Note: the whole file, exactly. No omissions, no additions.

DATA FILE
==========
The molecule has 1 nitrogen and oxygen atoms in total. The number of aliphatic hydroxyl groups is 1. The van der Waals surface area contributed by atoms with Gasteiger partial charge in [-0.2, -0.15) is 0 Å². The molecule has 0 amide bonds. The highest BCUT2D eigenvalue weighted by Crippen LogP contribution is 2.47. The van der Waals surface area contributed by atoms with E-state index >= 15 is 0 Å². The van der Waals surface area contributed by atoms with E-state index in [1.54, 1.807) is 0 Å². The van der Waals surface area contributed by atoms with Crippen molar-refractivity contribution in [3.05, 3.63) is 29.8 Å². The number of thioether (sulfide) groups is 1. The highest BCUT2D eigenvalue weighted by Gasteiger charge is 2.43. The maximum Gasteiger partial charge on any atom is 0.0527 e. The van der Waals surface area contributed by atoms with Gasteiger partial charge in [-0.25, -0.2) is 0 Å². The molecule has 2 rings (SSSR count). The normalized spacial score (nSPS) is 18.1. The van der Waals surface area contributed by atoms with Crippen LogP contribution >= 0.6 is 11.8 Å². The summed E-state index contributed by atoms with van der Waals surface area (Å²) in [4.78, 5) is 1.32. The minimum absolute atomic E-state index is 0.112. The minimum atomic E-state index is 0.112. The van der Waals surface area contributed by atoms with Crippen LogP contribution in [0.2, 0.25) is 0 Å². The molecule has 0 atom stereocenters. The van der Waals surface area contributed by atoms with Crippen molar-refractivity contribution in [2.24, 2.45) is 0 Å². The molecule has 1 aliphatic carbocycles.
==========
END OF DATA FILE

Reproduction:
The molecule has 1 nitrogen and oxygen atoms in total. The number of aliphatic hydroxyl groups is 1. The van der Waals surface area contributed by atoms with Gasteiger partial charge in [-0.2, -0.15) is 0 Å². The molecule has 0 amide bonds. The highest BCUT2D eigenvalue weighted by Crippen LogP contribution is 2.47. The van der Waals surface area contributed by atoms with E-state index >= 15 is 0 Å². The van der Waals surface area contributed by atoms with E-state index in [1.54, 1.807) is 0 Å². The van der Waals surface area contributed by atoms with Crippen molar-refractivity contribution in [3.05, 3.63) is 29.8 Å². The number of thioether (sulfide) groups is 1. The highest BCUT2D eigenvalue weighted by Gasteiger charge is 2.43. The maximum Gasteiger partial charge on any atom is 0.0527 e. The van der Waals surface area contributed by atoms with Gasteiger partial charge in [-0.25, -0.2) is 0 Å². The molecule has 2 rings (SSSR count). The normalized spacial score (nSPS) is 18.1. The van der Waals surface area contributed by atoms with Crippen LogP contribution >= 0.6 is 11.8 Å². The summed E-state index contributed by atoms with van der Waals surface area (Å²) in [4.78, 5) is 1.32. The minimum absolute atomic E-state index is 0.112. The minimum atomic E-state index is 0.112. The van der Waals surface area contributed by atoms with Crippen LogP contribution in [0.2, 0.25) is 0 Å². The molecule has 0 atom stereocenters. The van der Waals surface area contributed by atoms with Crippen molar-refractivity contribution in [2.24, 2.45) is 0 Å². The molecule has 1 aliphatic carbocycles.